Sunday, April 13, 2014

Keeping it Student-centred

There were several highlights for me as we finished Week 10 of Hobsonville Point Secondary School.

At the start of the week we had visitors from an overseas school. As they toured the school they talked with our students about their learning. One of the conversations I over heard had our students explaining what stage of the Learning Design Model they were concentrating on at that time in their learning (she had returned to the Explore stage after she had found new information in the Generate stage!) and also explaining how their learning was enhanced by linking Learning Areas together.

On Wednesday afternoon as I farewelled the students at the end of the day with the news that tomorrow they would be getting their Term II Module choice booklets the highlight was seeing their genuine excitement and anticipation. Unlike for Term I modules, this time we were able to collect student voice on what contexts they would like to explore Space and Place which has helped teachers plan the different modules. As well, for the first time each Module has identified the Learning Areas it is focusing on and described the specific Learning Objectives. There was real excitement when students were given the booklets on Thursday.

I spent a lot of time this week in Learning Hubs and Modules talking with kids about their learning and observing their learning in action. This included students doing rehearsals for Sheilah Winn Shakespeare performances and our first school 'show' which had students performing music, drama and dance to the whole school.
Antonia performing her original song

Alisa performing on the piano

Guitar ensemble

Choreographing original dance

Euphoria after performing at Sheilah Winn

The witches and their concoction
So, as we near the end of our first term I feel really confident about how our learners are responding to the learning environment we are building with them.

There is no doubt that our teachers have worked very, very hard to help create this environment. Most of the staff have not only had to develop their understanding of what it takes to be a Learning Coach, most probably the most important role in our school, but also grapple with the demands of collaboratively planning and teaching within our cross-curricula modula structure, lead students through the Big Project element of our curriculum and provide a wide range of supports and programmes for students in MyTime.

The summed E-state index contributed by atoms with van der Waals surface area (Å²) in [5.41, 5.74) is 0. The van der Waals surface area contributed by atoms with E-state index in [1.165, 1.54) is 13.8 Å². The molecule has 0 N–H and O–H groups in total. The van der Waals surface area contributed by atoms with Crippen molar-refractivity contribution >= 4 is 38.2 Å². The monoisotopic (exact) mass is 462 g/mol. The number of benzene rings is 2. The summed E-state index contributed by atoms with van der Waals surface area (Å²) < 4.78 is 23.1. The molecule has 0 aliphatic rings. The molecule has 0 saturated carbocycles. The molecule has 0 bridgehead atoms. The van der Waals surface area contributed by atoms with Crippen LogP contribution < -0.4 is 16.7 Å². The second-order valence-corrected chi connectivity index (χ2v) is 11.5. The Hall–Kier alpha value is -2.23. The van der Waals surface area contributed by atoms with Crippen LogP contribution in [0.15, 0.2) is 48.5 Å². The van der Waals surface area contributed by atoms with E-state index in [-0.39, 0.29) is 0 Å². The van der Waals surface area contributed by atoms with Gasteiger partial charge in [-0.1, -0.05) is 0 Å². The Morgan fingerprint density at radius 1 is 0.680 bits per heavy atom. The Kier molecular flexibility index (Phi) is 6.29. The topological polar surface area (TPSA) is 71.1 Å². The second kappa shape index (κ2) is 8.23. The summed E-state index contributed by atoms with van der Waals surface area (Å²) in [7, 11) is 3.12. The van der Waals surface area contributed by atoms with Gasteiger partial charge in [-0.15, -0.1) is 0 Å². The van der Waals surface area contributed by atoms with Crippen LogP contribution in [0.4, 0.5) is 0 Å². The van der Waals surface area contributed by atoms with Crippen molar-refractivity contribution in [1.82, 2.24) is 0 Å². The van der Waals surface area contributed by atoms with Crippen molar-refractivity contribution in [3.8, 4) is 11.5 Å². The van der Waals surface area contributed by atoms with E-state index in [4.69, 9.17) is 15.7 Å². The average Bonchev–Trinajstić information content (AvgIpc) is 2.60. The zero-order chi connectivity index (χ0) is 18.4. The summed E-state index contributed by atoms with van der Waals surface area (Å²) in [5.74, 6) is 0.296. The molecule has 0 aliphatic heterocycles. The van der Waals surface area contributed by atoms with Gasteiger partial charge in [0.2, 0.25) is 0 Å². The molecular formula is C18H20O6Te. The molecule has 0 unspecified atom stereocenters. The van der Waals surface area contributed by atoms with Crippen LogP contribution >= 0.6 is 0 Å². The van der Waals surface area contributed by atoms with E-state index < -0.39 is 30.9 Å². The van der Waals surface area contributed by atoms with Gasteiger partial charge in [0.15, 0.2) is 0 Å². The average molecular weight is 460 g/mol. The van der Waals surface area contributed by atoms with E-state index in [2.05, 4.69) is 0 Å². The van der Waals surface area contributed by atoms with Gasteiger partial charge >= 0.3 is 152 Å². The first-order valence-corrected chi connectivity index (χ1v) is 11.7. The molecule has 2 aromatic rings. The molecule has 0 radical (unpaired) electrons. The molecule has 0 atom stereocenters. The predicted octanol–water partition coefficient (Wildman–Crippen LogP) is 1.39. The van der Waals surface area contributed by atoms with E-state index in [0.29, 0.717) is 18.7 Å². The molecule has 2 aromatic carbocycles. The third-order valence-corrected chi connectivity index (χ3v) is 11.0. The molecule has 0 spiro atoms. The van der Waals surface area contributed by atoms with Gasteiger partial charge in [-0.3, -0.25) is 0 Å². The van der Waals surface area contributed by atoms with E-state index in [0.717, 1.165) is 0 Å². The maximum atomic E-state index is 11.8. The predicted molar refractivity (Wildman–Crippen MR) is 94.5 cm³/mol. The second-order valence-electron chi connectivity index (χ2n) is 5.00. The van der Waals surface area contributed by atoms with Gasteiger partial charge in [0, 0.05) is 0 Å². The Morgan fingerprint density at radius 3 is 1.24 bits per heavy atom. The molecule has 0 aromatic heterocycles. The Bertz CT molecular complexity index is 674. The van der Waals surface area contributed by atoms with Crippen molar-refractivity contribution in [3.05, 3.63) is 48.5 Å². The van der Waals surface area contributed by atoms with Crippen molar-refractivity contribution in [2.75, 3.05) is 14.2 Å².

Not surprisingly the hard work that is required to radically shift teaching practice as we set out to redesign secondary schooling creates doubts, uncertainty and tensions, both within ourselves and between ourselves. With this in mind Lea has taken control of Staff Kitchen Table and developed a programme that hasus reflecting on each of our Hobsonville Habits. Last week she had us concentrate on Being Adventurous which has served as a timely reminder that this is an important disposition for us.

As well, on Friday we once again had the pleasure of Mark Osborne being a true critical friend and challenging us to remain true to our vision and values.

Both of these were timely as we resist the urge to move away from being student-centred and start embracing teacher-centredness. There is no doubt we  have the intent to be truly student-centred but we all have moments when we find this a real challenge and it is because we are open to being exposed to respectful critique (also a real challenge some time) that we can be reminded if we stray from this vision.

This Tuesday we will be holding our first student-led conferences with Coaches, students and parents where students will share their learning and evidence of learning with their parents. Having the one person (Learning Coach) assisting the students to bring their evidence of learning together has been assisted by the work Megan and her team have done in creating a template to do just that.

The big question is what we need to now concentrate on to ensure we keep firmly on our journey. I have had a little disquiet recently that we had just about created some of our own silos. Our Learning Team Leaders, Specialised Learning Leaders, Learning Partnership Leaders and Professional Learning Leaders have done ground-breaking, important work but I worry there has not been enough opportunity to have their work shared and critiqued by others, an environment which usually exists with departmental teams in more traditional schools and an environment I definitely do not want.

Our first strategy was to create an Assessment Team, led by Megan, with representatives from each of the curriculum teams. While there were some birthing pains with this strategy it is now hitting its straps.

My next plan is to form a curriculum tracking team with representatives from each of the curriculum teams. I want to prevent any barriers to our ability to acknowledge that curriculum will be covered by all of the curriculum elements we have invested in and that tracking processes need to be designed by those from each of the teams. This will not only reduce the huge workload experienced by the members of the curriculum teams but also distribute leadership much more widely. Both of these things need to happen to ensure sustainability.

It is all of these things that make this the best job in the world. Don't get me wrong; there have been plenty of challenges, disagreements and times of confusion but I think this will be how it must always be if we want to keep innovating and being responsive. Amongst all of this the students have responded positively in our environment, staff are constantly looking for ways to support each other and we keep reviewing our structures to ensure we continue to innovate, engage and inspire.

A man happy in his work!